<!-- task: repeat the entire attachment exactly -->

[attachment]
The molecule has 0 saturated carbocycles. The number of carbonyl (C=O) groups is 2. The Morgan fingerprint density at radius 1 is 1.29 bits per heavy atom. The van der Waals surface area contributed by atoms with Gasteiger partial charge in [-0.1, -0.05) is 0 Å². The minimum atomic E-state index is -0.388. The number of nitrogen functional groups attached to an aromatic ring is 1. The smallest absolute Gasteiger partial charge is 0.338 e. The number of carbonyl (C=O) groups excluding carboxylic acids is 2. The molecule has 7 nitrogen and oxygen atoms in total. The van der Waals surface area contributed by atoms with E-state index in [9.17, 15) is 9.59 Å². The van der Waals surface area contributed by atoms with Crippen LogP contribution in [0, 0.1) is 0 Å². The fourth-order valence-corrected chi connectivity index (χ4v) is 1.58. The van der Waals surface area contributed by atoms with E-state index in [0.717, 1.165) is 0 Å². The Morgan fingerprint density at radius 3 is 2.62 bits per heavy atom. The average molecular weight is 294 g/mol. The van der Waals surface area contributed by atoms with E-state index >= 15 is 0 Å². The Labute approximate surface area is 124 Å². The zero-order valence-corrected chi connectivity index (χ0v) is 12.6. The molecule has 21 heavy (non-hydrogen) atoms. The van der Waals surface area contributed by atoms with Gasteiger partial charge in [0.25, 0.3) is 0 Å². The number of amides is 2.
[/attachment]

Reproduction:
The molecule has 0 saturated carbocycles. The number of carbonyl (C=O) groups is 2. The Morgan fingerprint density at radius 1 is 1.29 bits per heavy atom. The van der Waals surface area contributed by atoms with Gasteiger partial charge in [-0.1, -0.05) is 0 Å². The minimum atomic E-state index is -0.388. The number of nitrogen functional groups attached to an aromatic ring is 1. The smallest absolute Gasteiger partial charge is 0.338 e. The number of carbonyl (C=O) groups excluding carboxylic acids is 2. The molecule has 7 nitrogen and oxygen atoms in total. The van der Waals surface area contributed by atoms with E-state index in [9.17, 15) is 9.59 Å². The van der Waals surface area contributed by atoms with Crippen LogP contribution in [0, 0.1) is 0 Å². The fourth-order valence-corrected chi connectivity index (χ4v) is 1.58. The van der Waals surface area contributed by atoms with E-state index in [0.717, 1.165) is 0 Å². The Morgan fingerprint density at radius 3 is 2.62 bits per heavy atom. The average molecular weight is 294 g/mol. The van der Waals surface area contributed by atoms with E-state index >= 15 is 0 Å². The Labute approximate surface area is 124 Å². The zero-order valence-corrected chi connectivity index (χ0v) is 12.6. The molecule has 21 heavy (non-hydrogen) atoms. The van der Waals surface area contributed by atoms with Gasteiger partial charge in [0.25, 0.3) is 0 Å². The number of amides is 2.